This is my Thursday column on Floyd Mayweather. WARNING — this is a boxing column. 49ers’ fans, feel free to skip this.
Muhammad Ali wanted to demonstrate his character to the world. Floyd Mayweather wants to be undefeated. There’s a difference.
Ali fought Joe Frazier five months after not fighting for 31/2 years. Ali was stripped of his boxing license from March 1967 to October 1970 because he wouldn’t enlist in the army during the Vietnam War.
After his reinstatement Ali fought two tune-up fights and quickly built up to Frazier, the heavyweight champion of the world. Ali barely waited. Ali couldn’t wait. He took on Frazier, the greatest challenge available, and lost.
Losing that fight does not diminish Ali’s legacy — it enhances it. He is the greatest heavyweight of all time because he never ducked an opponent. Neither did Frazier.
Sugar Ray Robinson, a welterweight and middleweight, is the greatest boxer ever, pound-for-pound. He was fearless. He fought everyone, and he lost 19 times.
Thomas Hearns, a great welterweight, fought Marvin Hagler, a great middleweight, a bigger man, because Hearns was brave. Hagler knocked him out. But it was one of the greatest fights of all time, and it included the greatest first round of all time. The history of the world is more interesting because that fight happened.
Boxing is about winning — of course it is. It’s also about bravery. Robinson was brave. Ali was brave. Hearns was brave.
Mayweather? Not so brave.
Mayweather is a great fighter, the fifth-best welterweight of the past 75 years behind Sugar Ray Robinson, Sugar Ray Leonard, Jose Napoles and Thomas Hearns. Welterweight is 147 pounds, or “47” in boxing vernacular. Mayweather is a defensive genius who can hurt you. But he doesn’t have the heart of a champion inside the ring or outside of it.
He is one of the least-pleasing great fighters ever. He doesn’t want to fight. He wants to dance. He jabs and runs and outpoints opponents like an amateur. He is a safety-first fighter. He refused to step into a ring and fight the best opponent in his weight division, Manny Pacquiao, for five years. He and Pacquiao never could agree until now on testing for performance-enhancing drugs. They’ve finally agreed on a testing protocol and are scheduled to fight on May 2.
One of the basic truths of boxing is this. The fighter who raises the objections is the fighter who doesn’t want the fight. Mayweather raised objections for years. Pacquiao never did.
This fight should have happened five years ago. Pacquiao is 36 now. He has lost two of his past five fights, he has knocked out no one since 2009 and, in 2012, Juan Manuel Marquez knocked him out cold. Pacquiao lay face down on the canvas for two minutes. He looked like a dead man. He may already be a “shot” fighter, someone who has lost his competitive edge. Mayweather likes fighters like that.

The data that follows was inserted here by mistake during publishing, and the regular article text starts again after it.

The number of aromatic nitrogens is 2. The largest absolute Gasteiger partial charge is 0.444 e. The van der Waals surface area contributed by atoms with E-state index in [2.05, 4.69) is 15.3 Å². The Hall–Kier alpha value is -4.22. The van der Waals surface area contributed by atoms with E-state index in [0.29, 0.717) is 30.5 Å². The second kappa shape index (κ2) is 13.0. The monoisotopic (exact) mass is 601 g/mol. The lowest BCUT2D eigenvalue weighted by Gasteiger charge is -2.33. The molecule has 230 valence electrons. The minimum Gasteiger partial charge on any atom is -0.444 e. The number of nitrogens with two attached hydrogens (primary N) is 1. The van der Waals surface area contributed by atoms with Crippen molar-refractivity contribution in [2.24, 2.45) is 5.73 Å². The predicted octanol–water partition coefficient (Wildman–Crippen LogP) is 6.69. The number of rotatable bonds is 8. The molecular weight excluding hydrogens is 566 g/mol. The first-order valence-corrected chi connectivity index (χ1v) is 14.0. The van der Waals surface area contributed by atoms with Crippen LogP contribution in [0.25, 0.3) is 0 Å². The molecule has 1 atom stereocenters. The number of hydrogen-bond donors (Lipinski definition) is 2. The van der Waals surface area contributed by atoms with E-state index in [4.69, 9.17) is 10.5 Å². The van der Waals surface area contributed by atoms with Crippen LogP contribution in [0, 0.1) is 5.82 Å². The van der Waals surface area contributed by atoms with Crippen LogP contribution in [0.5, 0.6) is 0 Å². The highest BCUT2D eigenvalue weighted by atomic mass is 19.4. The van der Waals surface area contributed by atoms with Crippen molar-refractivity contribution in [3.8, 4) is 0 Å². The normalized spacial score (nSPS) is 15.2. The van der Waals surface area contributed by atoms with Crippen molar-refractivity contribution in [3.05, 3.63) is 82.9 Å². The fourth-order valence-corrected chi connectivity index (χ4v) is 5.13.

Pacquiao poses no threat to Mayweather. Finally, Mayweather wants to fight him. That’s the “character” Mayweather shows to the world.
I object to this fight. Mostly, I object to Mayweather. Forget his legacy — it’s his business if he wants to go down as the undefeated boxer who played it safe and avoided the only real challenge available to him. Mayweather hurt his sport. He could have revived boxing and he chose not to. He valued being undefeated more than being a great champion.
Boxing has been a dead sport most of my life. I was born in 1988. As soon as I understood language, my dad would show me videos of famous fights from the ’80s and narrate them to me. Then I would show the videos to my babysitters and repeat what my dad said. I must have broken down the first round of Hagler-Hearns to 10 different babysitters between 1991 and 1994.
That’s how I experience boxing — watching old fights on tape. The biggest fight since I’ve been alive was the first fight between Mike Tyson and Evander Holyfield. That was 1996 when Holyfield knocked out Tyson.
Five years ago, Mayweather-Pacquiao could have been bigger than Tyson-Holyfield. Tyson and Holyfield had one great fight. Mayweather and Pacquiao could have had two or three great fights during their primes. It would have felt like the return of the ’80s.
The ’80s was the decade of the welterweights. Most of the great fighters were welters, like Leonard, Hearns and Roberto Duran, who moved up from lightweight. And they all fought each other. Hearns and Duran fought once, Hearns and Leonard fought twice and Leonard and Duran fought three times. And all three of those guys had the courage to fight Marvin Hagler, who was a middleweight (160 pounds). Mayweather would have avoided all four. He never would have risked losing.
Pacquiao was a super lightweight as recently as May 2, 2009. Super lightweight is 140. Mayweather was reluctant to fight a smaller man. What a judgment against Mayweather. Mayweather waited to fight a smaller man until he was absolutely certain he could win.
And here’s the ultimate irony: Mayweather probably would have beaten Pacquiao all along. Even five years ago. Mayweather might have knocked him out. Pacquiao would have thrown a lot of punches but he wouldn’t have landed many — Mayweather is too hard to hit. Pacquiao would have opened himself up and Mayweather would have connected with his jaw. Mayweather is a precise puncher when he decides to punch. Although he is not a devastating hitter, he can knock people out.
Captain Ahab heroically chased the whale. Mayweather fled from it until it could hardly swim.
Grant Cohn writes sports columns and the “Inside the 49ers” blog for The Press Democrat’s website. You can reach him at firstname.lastname@example.org.